Is the secondhand market as slow as it is because of the lockdowns??

Hey guys,

It's a question for any musician trying to sell off their instruments (in order to buy new ones). I've had my drums up for sale in Western Europe for months now, and the selling is extremely slow. Never seen this before in my life, and I've been buying and trading for a few decades, always with good results and timely, up until now that is. I believe the lockdowns are largely responsible for this, as no shows are allowed since months.

What's your thoughts?


Greetings, Kris
 

mikyok

Platinum Member
It's been a crappy 12+ months for gigging drummers and it's most definitely a buyers market.

If you're buying and selling in order to make a few quid I wouldn't bother, a lot of people are selling equipment to pay bills.
 

C.M. Jones

Well-known member
Another possibility: The gear-buying frenzy is coming to a halt (temporarily, of course). Through much of the pandemic, people have had free time on their hands. Idleness can promote profligacy, and some were eager to squander their stimulus funds. Many purchased drums and cymbals they didn't need. They're now gazing at rooms full of gear they'll never use, either putting it up for sale or at least abstaining from buying more. Fewer purchases combined with a surplus of equipment sets the stage for a slower market. It might take time for conditions to turn around.
 

Spreggy

Silver Member
New instrument sales skyrocketed during the shutdown. Sweetwater has been selling a thousand guitars a day. There is so much demand that China ran out of containers, you have to pay a $15k surcharge to get one today. The used market may be flat because of all the new inventory and super-cheap financing flooding the market. Not to mention with the gov't throwing around thousand dollar checks, why buy used?

On the other hand, though a keyboard or guitar make perfect sense when shut in with your family, a drum set may not! They're a little noisy.
 

C.M. Jones

Well-known member
New instrument sales skyrocketed during the shutdown. Sweetwater has been selling a thousand guitars a day. There is so much demand that China ran out of containers, you have to pay a $15k surcharge to get one today. The used market may be flat because of all the new inventory and super-cheap financing flooding the market. Not to mention with the gov't throwing around thousand dollar checks, why buy used?

On the other hand, though a keyboard or guitar make perfect sense when shut in with your family, a drum set may not! They're a little noisy.
Yes, Sweetwater enjoyed record profits in 2020. It's hard to imagine that increased sales represented necessities. During "hard times," turning to luxuries as a means of relief isn't at all unusual, even though such thinking might be counterintuitive on the surface.
 
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Darth Vater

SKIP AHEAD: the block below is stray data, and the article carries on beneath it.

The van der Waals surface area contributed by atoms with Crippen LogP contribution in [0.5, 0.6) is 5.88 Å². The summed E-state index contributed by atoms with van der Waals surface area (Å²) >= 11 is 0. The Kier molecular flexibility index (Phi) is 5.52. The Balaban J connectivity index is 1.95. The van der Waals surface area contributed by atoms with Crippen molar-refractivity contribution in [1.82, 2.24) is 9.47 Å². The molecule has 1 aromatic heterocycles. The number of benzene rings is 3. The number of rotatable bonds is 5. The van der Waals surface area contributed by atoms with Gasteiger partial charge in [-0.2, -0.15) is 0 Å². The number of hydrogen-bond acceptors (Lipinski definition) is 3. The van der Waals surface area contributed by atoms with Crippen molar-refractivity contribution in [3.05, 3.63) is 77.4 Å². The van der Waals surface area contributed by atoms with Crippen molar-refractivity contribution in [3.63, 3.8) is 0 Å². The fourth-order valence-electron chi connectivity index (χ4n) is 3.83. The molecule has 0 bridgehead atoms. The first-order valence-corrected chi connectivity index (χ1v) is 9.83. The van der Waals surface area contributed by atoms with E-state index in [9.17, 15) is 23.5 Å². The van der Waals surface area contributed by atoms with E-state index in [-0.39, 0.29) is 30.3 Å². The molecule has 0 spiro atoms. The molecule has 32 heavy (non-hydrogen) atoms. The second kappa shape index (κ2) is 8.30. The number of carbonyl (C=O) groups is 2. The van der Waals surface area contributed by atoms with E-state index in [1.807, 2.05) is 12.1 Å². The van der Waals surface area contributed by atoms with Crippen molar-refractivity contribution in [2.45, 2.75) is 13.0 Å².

Senior Member
I'm seeing higher prices on new stuff coming out of China/Taiwan. Renown and Saturn kits are up like $300-500 respectively compared to 18 months ago. Yamaha RC's have gone from $3300-ish to $3899.
 

Spreggy

Silver Member
People out of work, moeny short, less disposable income. Just paying the rent is tough for some.
I agree, it's like a tale of two cities. Some people and businesses have taken a thorough beating, while others flourished.
 

CommanderRoss

Silver Member
Many purchased drums and cymbals they didn't need. They're now gazing at rooms full of gear they'll never use, either putting it up for sale or at least abstaining from buying more. Fewer purchases combined with a surplus of equipment sets the stage for a slower market. It might take time for conditions to turn around.
This pandemic was a sure cure for G.A.S.. It only takes a few time gazing upon unused gear to tell yourself, "enough is enough".
This happened to me in 2019 and now I only have what I use.
 

wraub

Well-known member
I recently got a guitar and amp- the guitar was tough to get, mainly because they're apparently produced in small lots that sell quickly and get resold at a markup by people cashing in on the current gear market. The amp was easily found at my local GC, they had a few. They were noticeably low on most gear though, and had almost no used stuff in-store.
 

wraub

Well-known member
This pandemic was a sure cure for G.A.S.. It only takes a few time gazing upon unused gear to tell yourself, "enough is enough".
This happened to me in 2019 and now I only have what I use.
More than a cure for GAS, it actually enabled me to get a few things I wanted.

I can now say that, accessories aside (and not ruling out the occasional bargain too good to pass up) I have absolutely no need to buy any more gear for music. I literally have almost everything I need, barring a larger interface to allow micing a full drum set. That's really it.